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Nov. 22, 2021, 9:01 p.m. EST

Organized crime rings are behind spate of high-end retail robberies in Bay Area, experts say

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By Associated Press

SAN FRANCISCO — Groups of thieves, some carrying crowbars and hammers, smashed glass cases and window displays and ransacked high-end stores throughout the San Francisco Bay Area, stealing jewelry, sunglasses, suitcases and other merchandise before fleeing in waiting cars during a weekend of brazen organized theft that shocked holiday shoppers and prompted concerns about the busy retail season.

The thefts are believed to be part of sophisticated criminal networks that recruit mainly young people to steal merchandise in stores throughout the country then sell it in online marketplaces. The thefts are ratcheting up as the holiday shopping season gets underway, experts and officials said.

“We’re not talking about someone who needs money or needs food. These are people who go out and do this is for high profit, and for the thrill,” said Ben Dugan, president of the Coalition of Law Enforcement and Retail.

The weekend robberies started in San Francisco Friday around 8 p.m., when packs of people broke into stores including Louis Vuitton /zigman2/quotes/201350549/delayed FR:MC +0.93% , Burberry /zigman2/quotes/205386705/delayed UK:BRBY -0.08% and Bloomingdale’s /zigman2/quotes/201854387/composite M -2.15% in the downtown area and in Union Square, a posh shopping district popular with tourists that was teeming with holiday shoppers.

Videos of the chaotic scene posted on social media by witnesses showed police officers dragging one suspect from a waiting car and people running with merchandise in their arms or dragging suitcases.

The flash mobs are usually organized by local people who recruit their crews and send them to steal specific merchandise requested by criminal organizations throughout the country, Dugan said.

Those who do the stealing get paid between $500 and $1,000 to take as much as they can and bring it back to organizers who ship it to other parts of the country.

“Crew bosses organize them, they’ll give him the crowbars, and in some cases even rent them cars, or provide them with escape routes or a list of products to actually go out and steal. It looks very chaotic but it’s actually very well organized,” Dugan said.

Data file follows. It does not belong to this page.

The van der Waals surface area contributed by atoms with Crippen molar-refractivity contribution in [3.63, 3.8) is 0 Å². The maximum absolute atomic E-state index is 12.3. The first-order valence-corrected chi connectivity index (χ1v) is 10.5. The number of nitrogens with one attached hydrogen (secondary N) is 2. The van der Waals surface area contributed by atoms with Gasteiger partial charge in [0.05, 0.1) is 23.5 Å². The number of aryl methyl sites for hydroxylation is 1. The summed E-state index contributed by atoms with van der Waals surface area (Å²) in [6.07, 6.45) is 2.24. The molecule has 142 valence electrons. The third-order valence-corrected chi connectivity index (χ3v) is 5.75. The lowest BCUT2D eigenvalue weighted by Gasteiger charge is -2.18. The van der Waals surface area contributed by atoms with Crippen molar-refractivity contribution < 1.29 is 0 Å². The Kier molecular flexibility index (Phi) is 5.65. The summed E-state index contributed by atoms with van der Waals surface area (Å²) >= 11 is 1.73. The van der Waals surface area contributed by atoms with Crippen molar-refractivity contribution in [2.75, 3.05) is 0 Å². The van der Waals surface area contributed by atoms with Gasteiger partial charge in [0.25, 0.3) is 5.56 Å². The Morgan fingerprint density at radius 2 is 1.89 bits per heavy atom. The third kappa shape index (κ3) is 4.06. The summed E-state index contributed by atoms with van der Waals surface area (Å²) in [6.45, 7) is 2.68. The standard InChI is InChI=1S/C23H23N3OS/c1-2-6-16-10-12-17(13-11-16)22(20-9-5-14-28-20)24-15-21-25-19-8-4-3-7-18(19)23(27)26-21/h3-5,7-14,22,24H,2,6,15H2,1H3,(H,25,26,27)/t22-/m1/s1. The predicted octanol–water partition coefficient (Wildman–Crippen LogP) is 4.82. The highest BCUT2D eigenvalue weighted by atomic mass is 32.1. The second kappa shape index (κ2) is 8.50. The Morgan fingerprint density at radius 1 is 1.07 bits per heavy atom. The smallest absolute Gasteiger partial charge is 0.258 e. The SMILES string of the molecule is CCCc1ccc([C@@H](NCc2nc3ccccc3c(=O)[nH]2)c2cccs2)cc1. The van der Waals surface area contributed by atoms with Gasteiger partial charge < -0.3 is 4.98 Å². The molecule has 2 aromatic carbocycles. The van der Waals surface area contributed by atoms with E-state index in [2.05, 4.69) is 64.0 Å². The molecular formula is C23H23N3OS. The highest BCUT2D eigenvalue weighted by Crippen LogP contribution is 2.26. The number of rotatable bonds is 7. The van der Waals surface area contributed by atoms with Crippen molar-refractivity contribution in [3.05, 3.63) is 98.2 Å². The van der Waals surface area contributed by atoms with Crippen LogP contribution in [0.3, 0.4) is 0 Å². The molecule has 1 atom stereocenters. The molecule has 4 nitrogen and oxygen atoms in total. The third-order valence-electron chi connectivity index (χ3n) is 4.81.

Gov. Gavin Newsom said his office met with retailers over the weekend who asked for more police patrols.

“You will see substantially more starting today, in and around areas that are highly trafficked and coming into the holiday season Black Friday in shopping malls,” he told reporters Monday at an event in San Francisco.

He said the California Highway Patrol immediately stepped up patrols along nearby highway corridors following the thefts this weekend and asked local officials how they could help.

In July, Newsom signed a law that allows prosecutors to charge those who work with others to steal merchandise. He said this year’s state budget included millions of dollars for local officials to address retail theft and his January budget proposal will include an “exponential increase of support to help cities and counties.”

“My business has been broken into three times this year,” he said. “I have no empathy, no sympathy for these folks, and they must be held to account.” Newsom owns two wine shops in San Francisco.

Most of the flash mob robberies had been happening in stores near highways in suburbs where police response can be slower. But last year, the packs of robbers took advantage of protests following the murder of George Floyd by police in Minneapolis and ransacked stores in several cities, including San Francisco, Dugan said.

“It was meant to look like looting, but it really wasn’t. It’s a criminal entity employing other people to steal for them so they can profit by selling it online,” he said.

Retailers lose about $65 billion each year to organized theft, the bulk stolen by professional thieves. Criminal flash mobs are part of a growing national trend, he said.

Last week, fourteen suspects went into a Louis Vuitton store in Oak Brook, a Chicago suburb, pulled large plastic bags from their coats and filled them with clothing and other items, stealing more than $120,000 in merchandise, police said.

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